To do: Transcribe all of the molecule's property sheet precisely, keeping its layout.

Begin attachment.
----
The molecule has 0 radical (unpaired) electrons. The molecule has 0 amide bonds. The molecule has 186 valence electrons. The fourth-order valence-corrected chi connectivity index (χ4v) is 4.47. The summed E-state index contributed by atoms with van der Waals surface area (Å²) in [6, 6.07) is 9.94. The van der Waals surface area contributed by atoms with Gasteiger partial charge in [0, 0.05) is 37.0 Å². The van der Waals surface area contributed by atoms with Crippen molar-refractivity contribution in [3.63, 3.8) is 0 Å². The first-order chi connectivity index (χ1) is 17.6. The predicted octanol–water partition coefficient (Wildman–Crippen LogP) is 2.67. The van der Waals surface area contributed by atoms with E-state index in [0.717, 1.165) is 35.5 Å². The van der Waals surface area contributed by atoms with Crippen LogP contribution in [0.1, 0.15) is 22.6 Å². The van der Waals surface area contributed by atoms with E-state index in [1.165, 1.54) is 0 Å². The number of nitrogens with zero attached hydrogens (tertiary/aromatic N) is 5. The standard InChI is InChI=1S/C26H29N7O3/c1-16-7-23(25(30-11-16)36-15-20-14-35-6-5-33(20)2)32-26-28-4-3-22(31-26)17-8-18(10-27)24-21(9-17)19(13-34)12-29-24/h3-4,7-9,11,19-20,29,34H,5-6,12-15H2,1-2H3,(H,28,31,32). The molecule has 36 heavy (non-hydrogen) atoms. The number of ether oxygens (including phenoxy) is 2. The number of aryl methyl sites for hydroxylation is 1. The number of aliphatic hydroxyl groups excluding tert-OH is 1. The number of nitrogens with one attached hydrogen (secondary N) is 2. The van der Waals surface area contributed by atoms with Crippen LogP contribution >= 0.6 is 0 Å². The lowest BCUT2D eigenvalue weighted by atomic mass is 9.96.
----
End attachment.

The molecule has 0 radical (unpaired) electrons. The molecule has 0 amide bonds. The molecule has 186 valence electrons. The fourth-order valence-corrected chi connectivity index (χ4v) is 4.47. The summed E-state index contributed by atoms with van der Waals surface area (Å²) in [6, 6.07) is 9.94. The van der Waals surface area contributed by atoms with Gasteiger partial charge in [0, 0.05) is 37.0 Å². The van der Waals surface area contributed by atoms with Crippen molar-refractivity contribution in [3.63, 3.8) is 0 Å². The first-order chi connectivity index (χ1) is 17.6. The predicted octanol–water partition coefficient (Wildman–Crippen LogP) is 2.67. The van der Waals surface area contributed by atoms with E-state index in [0.717, 1.165) is 35.5 Å². The van der Waals surface area contributed by atoms with Crippen LogP contribution in [0.1, 0.15) is 22.6 Å². The van der Waals surface area contributed by atoms with E-state index in [1.165, 1.54) is 0 Å². The number of nitrogens with zero attached hydrogens (tertiary/aromatic N) is 5. The standard InChI is InChI=1S/C26H29N7O3/c1-16-7-23(25(30-11-16)36-15-20-14-35-6-5-33(20)2)32-26-28-4-3-22(31-26)17-8-18(10-27)24-21(9-17)19(13-34)12-29-24/h3-4,7-9,11,19-20,29,34H,5-6,12-15H2,1-2H3,(H,28,31,32). The molecule has 36 heavy (non-hydrogen) atoms. The number of ether oxygens (including phenoxy) is 2. The number of aryl methyl sites for hydroxylation is 1. The number of aliphatic hydroxyl groups excluding tert-OH is 1. The number of nitrogens with one attached hydrogen (secondary N) is 2. The van der Waals surface area contributed by atoms with Crippen LogP contribution >= 0.6 is 0 Å². The lowest BCUT2D eigenvalue weighted by atomic mass is 9.96.